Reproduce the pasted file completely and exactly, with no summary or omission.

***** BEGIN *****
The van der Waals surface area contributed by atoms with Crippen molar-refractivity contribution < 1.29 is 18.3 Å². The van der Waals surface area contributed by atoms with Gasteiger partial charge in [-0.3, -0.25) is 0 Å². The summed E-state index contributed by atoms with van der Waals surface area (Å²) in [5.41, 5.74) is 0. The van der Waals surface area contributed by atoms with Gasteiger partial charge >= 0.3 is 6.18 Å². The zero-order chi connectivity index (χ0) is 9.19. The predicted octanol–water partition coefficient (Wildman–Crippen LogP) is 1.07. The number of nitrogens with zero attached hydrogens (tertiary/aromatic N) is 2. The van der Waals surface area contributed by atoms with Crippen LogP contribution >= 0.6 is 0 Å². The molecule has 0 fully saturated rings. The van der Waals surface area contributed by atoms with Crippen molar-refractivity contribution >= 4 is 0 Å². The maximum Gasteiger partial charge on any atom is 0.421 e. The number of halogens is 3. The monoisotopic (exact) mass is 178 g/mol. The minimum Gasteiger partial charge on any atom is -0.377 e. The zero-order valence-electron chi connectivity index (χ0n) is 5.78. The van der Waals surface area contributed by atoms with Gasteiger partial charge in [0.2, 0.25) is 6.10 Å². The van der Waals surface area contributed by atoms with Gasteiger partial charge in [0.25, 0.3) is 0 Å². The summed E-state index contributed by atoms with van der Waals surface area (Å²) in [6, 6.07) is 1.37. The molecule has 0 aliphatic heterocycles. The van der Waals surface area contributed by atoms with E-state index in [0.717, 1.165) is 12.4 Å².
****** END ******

The van der Waals surface area contributed by atoms with Crippen molar-refractivity contribution < 1.29 is 18.3 Å². The van der Waals surface area contributed by atoms with Gasteiger partial charge in [-0.3, -0.25) is 0 Å². The summed E-state index contributed by atoms with van der Waals surface area (Å²) in [5.41, 5.74) is 0. The van der Waals surface area contributed by atoms with Gasteiger partial charge >= 0.3 is 6.18 Å². The zero-order chi connectivity index (χ0) is 9.19. The predicted octanol–water partition coefficient (Wildman–Crippen LogP) is 1.07. The number of nitrogens with zero attached hydrogens (tertiary/aromatic N) is 2. The van der Waals surface area contributed by atoms with Crippen LogP contribution >= 0.6 is 0 Å². The molecule has 0 fully saturated rings. The van der Waals surface area contributed by atoms with Crippen molar-refractivity contribution >= 4 is 0 Å². The maximum Gasteiger partial charge on any atom is 0.421 e. The number of halogens is 3. The monoisotopic (exact) mass is 178 g/mol. The minimum Gasteiger partial charge on any atom is -0.377 e. The zero-order valence-electron chi connectivity index (χ0n) is 5.78. The van der Waals surface area contributed by atoms with Gasteiger partial charge in [0.2, 0.25) is 6.10 Å². The van der Waals surface area contributed by atoms with Gasteiger partial charge in [0.25, 0.3) is 0 Å². The summed E-state index contributed by atoms with van der Waals surface area (Å²) in [6, 6.07) is 1.37. The molecule has 0 aliphatic heterocycles. The van der Waals surface area contributed by atoms with E-state index in [0.717, 1.165) is 12.4 Å².